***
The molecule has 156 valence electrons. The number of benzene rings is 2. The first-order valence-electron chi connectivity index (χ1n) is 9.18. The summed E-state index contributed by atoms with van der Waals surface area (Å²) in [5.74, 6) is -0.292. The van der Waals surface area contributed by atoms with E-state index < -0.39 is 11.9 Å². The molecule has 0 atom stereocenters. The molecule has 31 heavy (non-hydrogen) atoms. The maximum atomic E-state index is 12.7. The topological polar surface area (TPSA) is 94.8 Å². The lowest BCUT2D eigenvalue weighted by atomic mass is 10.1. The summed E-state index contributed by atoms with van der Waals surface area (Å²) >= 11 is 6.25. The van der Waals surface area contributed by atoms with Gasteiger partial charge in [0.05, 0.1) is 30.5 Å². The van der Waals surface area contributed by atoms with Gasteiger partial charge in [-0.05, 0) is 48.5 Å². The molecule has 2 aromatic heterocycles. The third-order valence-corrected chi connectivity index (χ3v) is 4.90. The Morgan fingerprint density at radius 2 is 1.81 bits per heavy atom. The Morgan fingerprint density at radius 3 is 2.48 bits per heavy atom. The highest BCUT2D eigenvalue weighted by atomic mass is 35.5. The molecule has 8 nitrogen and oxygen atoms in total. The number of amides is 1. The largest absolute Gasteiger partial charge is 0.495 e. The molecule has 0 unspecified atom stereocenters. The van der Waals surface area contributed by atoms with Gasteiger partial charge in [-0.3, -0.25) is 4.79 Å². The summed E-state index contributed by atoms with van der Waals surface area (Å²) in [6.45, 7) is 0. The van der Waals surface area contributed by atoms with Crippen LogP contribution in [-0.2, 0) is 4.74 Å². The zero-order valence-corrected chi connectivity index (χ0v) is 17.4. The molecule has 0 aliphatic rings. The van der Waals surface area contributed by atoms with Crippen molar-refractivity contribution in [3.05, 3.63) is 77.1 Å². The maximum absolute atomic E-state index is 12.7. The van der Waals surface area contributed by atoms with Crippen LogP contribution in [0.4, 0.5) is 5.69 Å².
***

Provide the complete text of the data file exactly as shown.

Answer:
The molecule has 156 valence electrons. The number of benzene rings is 2. The first-order valence-electron chi connectivity index (χ1n) is 9.18. The summed E-state index contributed by atoms with van der Waals surface area (Å²) in [5.74, 6) is -0.292. The van der Waals surface area contributed by atoms with E-state index < -0.39 is 11.9 Å². The molecule has 0 atom stereocenters. The molecule has 31 heavy (non-hydrogen) atoms. The maximum atomic E-state index is 12.7. The topological polar surface area (TPSA) is 94.8 Å². The lowest BCUT2D eigenvalue weighted by atomic mass is 10.1. The summed E-state index contributed by atoms with van der Waals surface area (Å²) >= 11 is 6.25. The van der Waals surface area contributed by atoms with Gasteiger partial charge in [0.05, 0.1) is 30.5 Å². The van der Waals surface area contributed by atoms with Gasteiger partial charge in [-0.05, 0) is 48.5 Å². The molecule has 2 aromatic heterocycles. The third-order valence-corrected chi connectivity index (χ3v) is 4.90. The Morgan fingerprint density at radius 2 is 1.81 bits per heavy atom. The Morgan fingerprint density at radius 3 is 2.48 bits per heavy atom. The highest BCUT2D eigenvalue weighted by atomic mass is 35.5. The molecule has 8 nitrogen and oxygen atoms in total. The number of amides is 1. The largest absolute Gasteiger partial charge is 0.495 e. The molecule has 0 unspecified atom stereocenters. The van der Waals surface area contributed by atoms with Gasteiger partial charge in [-0.3, -0.25) is 4.79 Å². The summed E-state index contributed by atoms with van der Waals surface area (Å²) in [6.45, 7) is 0. The van der Waals surface area contributed by atoms with Crippen LogP contribution in [-0.2, 0) is 4.74 Å². The zero-order valence-corrected chi connectivity index (χ0v) is 17.4. The molecule has 0 aliphatic rings. The van der Waals surface area contributed by atoms with Crippen molar-refractivity contribution in [3.05, 3.63) is 77.1 Å². The maximum absolute atomic E-state index is 12.7. The van der Waals surface area contributed by atoms with Crippen LogP contribution in [0.4, 0.5) is 5.69 Å².